Only one bipartisan bill formally introduced in the current Congress — the Platform Accountability and Consumer Transparency Act (S. 797 (117)) — would require platforms to provide biannual transparency reports on what content they label and remove. This would help provide a greater window into platforms’ content moderation decisions when it comes to material like misinformation.
With Democrats holding a slim House majority and the Senate evenly divided, none of these bills is expected to be a top priority issue for leadership before the midterm elections.
But Trahan said Congress needs to act quickly — and that ensuring access to the online companies’ data is essential for election security going into the midterms. As a stopgap move, Biden’s White House is considering piggybacking on voluntary measures already in place in Europe that require social media platforms to provide regular reports on how they combat misinformation.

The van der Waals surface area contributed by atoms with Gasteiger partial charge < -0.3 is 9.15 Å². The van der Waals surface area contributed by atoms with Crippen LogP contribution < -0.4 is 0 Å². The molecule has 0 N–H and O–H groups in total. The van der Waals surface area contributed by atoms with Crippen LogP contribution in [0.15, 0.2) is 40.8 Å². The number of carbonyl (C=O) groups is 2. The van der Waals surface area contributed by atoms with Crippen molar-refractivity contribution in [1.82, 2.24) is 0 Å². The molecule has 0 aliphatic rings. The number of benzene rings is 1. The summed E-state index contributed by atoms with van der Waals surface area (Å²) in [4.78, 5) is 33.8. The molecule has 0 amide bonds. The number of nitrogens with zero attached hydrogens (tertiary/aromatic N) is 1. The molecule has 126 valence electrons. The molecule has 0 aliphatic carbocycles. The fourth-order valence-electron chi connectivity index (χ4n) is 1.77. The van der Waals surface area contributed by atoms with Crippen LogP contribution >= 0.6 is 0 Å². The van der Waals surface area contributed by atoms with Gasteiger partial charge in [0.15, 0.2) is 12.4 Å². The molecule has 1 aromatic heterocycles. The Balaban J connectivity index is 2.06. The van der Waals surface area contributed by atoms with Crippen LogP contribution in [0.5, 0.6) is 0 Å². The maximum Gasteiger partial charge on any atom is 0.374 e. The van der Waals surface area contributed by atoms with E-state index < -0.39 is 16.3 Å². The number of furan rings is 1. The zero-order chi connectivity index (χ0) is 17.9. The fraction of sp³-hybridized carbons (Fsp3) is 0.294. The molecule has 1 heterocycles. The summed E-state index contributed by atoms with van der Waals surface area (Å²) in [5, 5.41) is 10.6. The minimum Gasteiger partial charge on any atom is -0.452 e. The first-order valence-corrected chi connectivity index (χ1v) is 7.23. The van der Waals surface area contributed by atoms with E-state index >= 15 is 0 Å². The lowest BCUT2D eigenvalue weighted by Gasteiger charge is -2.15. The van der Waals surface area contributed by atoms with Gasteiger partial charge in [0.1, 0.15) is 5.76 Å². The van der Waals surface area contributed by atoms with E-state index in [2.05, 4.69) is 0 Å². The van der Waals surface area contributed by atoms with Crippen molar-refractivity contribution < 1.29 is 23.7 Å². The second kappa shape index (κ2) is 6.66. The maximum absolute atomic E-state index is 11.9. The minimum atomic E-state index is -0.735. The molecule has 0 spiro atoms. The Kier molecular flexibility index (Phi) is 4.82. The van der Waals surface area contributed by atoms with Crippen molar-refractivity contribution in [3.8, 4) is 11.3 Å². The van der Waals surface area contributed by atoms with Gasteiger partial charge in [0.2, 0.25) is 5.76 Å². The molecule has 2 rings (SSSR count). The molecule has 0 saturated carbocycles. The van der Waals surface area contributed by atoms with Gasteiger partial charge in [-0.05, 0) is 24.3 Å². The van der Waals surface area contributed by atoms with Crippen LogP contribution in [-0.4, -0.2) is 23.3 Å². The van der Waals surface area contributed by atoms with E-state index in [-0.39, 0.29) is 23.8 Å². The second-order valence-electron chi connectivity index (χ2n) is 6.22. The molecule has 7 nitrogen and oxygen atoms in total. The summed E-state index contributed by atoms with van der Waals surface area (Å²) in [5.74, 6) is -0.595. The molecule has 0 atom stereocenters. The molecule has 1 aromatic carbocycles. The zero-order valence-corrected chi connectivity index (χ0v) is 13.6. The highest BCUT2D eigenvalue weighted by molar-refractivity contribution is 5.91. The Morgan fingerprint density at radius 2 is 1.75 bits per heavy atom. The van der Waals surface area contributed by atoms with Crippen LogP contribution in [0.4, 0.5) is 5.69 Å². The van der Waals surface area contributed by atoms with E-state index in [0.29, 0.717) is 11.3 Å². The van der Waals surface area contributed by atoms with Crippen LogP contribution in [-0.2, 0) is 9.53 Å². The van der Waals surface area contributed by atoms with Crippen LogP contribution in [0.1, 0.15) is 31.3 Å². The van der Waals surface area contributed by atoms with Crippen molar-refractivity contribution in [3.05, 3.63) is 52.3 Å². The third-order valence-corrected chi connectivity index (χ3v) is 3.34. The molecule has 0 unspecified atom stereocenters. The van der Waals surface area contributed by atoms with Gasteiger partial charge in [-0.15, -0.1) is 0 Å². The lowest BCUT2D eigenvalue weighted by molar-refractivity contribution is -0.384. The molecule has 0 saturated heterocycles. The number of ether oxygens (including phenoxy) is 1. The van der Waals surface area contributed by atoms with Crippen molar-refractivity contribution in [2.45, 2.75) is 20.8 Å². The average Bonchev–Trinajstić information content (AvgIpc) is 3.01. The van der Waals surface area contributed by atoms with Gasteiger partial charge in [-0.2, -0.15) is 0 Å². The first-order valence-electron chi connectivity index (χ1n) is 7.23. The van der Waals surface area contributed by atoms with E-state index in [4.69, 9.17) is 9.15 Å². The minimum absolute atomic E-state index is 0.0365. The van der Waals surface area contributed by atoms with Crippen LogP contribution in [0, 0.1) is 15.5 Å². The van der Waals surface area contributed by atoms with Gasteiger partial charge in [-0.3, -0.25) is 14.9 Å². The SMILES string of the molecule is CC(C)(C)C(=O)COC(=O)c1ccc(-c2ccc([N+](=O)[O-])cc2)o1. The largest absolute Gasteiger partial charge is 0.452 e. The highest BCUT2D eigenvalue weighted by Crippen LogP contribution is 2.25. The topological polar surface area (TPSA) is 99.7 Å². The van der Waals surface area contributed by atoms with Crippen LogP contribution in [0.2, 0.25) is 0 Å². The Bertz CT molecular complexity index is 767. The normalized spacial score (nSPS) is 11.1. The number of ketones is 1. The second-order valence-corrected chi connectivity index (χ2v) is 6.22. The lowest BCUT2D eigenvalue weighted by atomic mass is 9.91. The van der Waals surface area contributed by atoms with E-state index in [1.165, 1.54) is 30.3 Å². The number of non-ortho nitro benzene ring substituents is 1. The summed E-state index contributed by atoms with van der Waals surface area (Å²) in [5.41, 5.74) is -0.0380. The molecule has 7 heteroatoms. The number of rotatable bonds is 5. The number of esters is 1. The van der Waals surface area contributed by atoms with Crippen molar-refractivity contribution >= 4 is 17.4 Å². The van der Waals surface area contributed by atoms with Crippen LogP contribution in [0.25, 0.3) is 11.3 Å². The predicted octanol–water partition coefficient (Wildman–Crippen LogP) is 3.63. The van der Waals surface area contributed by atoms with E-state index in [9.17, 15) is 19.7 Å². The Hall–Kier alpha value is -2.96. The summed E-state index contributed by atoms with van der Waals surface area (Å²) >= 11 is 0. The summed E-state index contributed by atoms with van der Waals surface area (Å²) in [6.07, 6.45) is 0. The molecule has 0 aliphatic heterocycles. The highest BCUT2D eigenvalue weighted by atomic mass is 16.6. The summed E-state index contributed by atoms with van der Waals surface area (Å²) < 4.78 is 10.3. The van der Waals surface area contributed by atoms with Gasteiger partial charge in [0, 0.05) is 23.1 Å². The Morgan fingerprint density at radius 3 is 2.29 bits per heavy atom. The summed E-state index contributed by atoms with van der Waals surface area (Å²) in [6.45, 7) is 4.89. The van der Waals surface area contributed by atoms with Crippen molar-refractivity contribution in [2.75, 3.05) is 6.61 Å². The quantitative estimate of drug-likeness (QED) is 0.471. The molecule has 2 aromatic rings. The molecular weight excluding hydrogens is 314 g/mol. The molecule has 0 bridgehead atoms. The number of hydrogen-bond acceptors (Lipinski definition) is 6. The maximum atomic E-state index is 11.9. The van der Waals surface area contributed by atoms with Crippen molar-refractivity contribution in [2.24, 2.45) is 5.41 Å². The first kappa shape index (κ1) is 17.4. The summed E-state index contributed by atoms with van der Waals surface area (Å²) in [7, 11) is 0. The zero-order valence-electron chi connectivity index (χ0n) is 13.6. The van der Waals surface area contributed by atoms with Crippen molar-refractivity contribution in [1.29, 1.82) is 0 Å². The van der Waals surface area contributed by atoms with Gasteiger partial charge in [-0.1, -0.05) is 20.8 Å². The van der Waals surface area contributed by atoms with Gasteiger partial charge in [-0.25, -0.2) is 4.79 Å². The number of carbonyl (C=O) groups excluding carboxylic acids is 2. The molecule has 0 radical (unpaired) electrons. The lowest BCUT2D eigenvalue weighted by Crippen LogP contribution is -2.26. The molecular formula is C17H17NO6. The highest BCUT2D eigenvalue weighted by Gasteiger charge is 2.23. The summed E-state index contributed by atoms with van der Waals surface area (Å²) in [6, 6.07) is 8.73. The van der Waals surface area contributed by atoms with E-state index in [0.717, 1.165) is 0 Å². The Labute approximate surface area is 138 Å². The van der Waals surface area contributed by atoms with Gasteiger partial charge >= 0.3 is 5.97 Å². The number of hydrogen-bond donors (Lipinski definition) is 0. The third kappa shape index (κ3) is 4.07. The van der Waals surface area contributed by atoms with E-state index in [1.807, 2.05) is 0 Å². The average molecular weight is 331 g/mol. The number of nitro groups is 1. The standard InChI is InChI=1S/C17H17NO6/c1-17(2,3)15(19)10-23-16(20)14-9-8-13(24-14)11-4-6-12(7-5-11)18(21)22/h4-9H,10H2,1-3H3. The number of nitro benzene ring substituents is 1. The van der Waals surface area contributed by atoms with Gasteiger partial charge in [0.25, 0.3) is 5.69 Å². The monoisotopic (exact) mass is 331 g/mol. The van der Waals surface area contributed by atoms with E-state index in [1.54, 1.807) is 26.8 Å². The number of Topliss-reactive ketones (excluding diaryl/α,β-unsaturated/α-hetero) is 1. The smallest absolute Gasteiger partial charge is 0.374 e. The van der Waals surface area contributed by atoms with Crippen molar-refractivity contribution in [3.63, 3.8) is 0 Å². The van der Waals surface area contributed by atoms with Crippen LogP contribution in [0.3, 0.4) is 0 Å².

“I think Jan. 6 is an appetizer of what’s to come if Congress doesn’t act, and the platforms are banking on us not acting,” Trahan said. “They’re putting so much money into lobbying to ensure that we don’t act.”
Yet Washington may need to look inward before any change can occur.
“Congress should be thinking about how they plan to regulate themselves as members cross the line from fair campaigning on differences of opinion to rhetoric that could be incitement or could incentivize attacks or harassment on other members,” said Shannon Hiller, the executive director of Princeton University’s Bridging Divides Initiative, which conducts nonpartisan research on political violence.
“There is a risk that we end up getting into the heat of the campaign season closer to the midterms and realizing that we haven’t set those standards and norms together,” she added.